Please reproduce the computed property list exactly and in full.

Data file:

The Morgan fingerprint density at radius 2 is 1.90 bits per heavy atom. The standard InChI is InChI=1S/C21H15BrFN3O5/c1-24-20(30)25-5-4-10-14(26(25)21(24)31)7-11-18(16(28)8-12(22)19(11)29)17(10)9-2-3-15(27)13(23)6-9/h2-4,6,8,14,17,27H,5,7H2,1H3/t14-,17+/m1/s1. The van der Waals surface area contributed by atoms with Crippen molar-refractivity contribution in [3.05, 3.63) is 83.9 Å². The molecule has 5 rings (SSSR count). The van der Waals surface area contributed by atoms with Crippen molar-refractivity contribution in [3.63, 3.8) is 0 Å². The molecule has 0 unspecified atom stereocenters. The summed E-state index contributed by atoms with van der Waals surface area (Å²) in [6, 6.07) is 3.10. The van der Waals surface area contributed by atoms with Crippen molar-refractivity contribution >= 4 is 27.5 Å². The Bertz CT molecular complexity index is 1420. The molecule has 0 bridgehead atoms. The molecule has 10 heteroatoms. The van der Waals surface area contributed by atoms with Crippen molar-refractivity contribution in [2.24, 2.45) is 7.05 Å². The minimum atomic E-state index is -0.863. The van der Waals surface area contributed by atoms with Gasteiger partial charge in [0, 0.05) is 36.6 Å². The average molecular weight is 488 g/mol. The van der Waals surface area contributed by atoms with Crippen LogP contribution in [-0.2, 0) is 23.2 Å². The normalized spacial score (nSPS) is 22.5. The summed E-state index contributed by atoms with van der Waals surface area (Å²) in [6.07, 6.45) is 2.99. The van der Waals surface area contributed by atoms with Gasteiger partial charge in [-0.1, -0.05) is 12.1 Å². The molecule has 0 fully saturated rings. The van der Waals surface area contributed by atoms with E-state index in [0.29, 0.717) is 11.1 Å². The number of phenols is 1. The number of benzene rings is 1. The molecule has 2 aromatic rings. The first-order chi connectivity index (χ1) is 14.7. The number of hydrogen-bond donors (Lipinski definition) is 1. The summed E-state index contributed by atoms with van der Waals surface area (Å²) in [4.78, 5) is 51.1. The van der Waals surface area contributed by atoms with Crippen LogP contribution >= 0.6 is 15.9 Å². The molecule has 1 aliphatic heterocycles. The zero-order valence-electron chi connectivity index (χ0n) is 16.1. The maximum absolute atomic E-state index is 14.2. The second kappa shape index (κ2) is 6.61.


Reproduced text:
The Morgan fingerprint density at radius 2 is 1.90 bits per heavy atom. The standard InChI is InChI=1S/C21H15BrFN3O5/c1-24-20(30)25-5-4-10-14(26(25)21(24)31)7-11-18(16(28)8-12(22)19(11)29)17(10)9-2-3-15(27)13(23)6-9/h2-4,6,8,14,17,27H,5,7H2,1H3/t14-,17+/m1/s1. The van der Waals surface area contributed by atoms with Crippen molar-refractivity contribution in [3.05, 3.63) is 83.9 Å². The molecule has 5 rings (SSSR count). The van der Waals surface area contributed by atoms with Crippen molar-refractivity contribution in [3.63, 3.8) is 0 Å². The molecule has 0 unspecified atom stereocenters. The summed E-state index contributed by atoms with van der Waals surface area (Å²) in [6, 6.07) is 3.10. The van der Waals surface area contributed by atoms with Crippen molar-refractivity contribution >= 4 is 27.5 Å². The Bertz CT molecular complexity index is 1420. The molecule has 0 bridgehead atoms. The molecule has 10 heteroatoms. The van der Waals surface area contributed by atoms with Crippen molar-refractivity contribution in [2.24, 2.45) is 7.05 Å². The minimum atomic E-state index is -0.863. The van der Waals surface area contributed by atoms with Gasteiger partial charge in [0, 0.05) is 36.6 Å². The average molecular weight is 488 g/mol. The van der Waals surface area contributed by atoms with Crippen LogP contribution in [-0.2, 0) is 23.2 Å². The normalized spacial score (nSPS) is 22.5. The summed E-state index contributed by atoms with van der Waals surface area (Å²) in [6.07, 6.45) is 2.99. The van der Waals surface area contributed by atoms with Gasteiger partial charge in [-0.1, -0.05) is 12.1 Å². The molecule has 0 fully saturated rings. The van der Waals surface area contributed by atoms with E-state index in [0.29, 0.717) is 11.1 Å². The number of phenols is 1. The number of benzene rings is 1. The molecule has 2 aromatic rings. The first-order chi connectivity index (χ1) is 14.7. The number of hydrogen-bond donors (Lipinski definition) is 1. The summed E-state index contributed by atoms with van der Waals surface area (Å²) in [4.78, 5) is 51.1. The van der Waals surface area contributed by atoms with Crippen LogP contribution >= 0.6 is 15.9 Å². The molecule has 1 aliphatic heterocycles. The zero-order valence-electron chi connectivity index (χ0n) is 16.1. The maximum absolute atomic E-state index is 14.2. The second kappa shape index (κ2) is 6.61.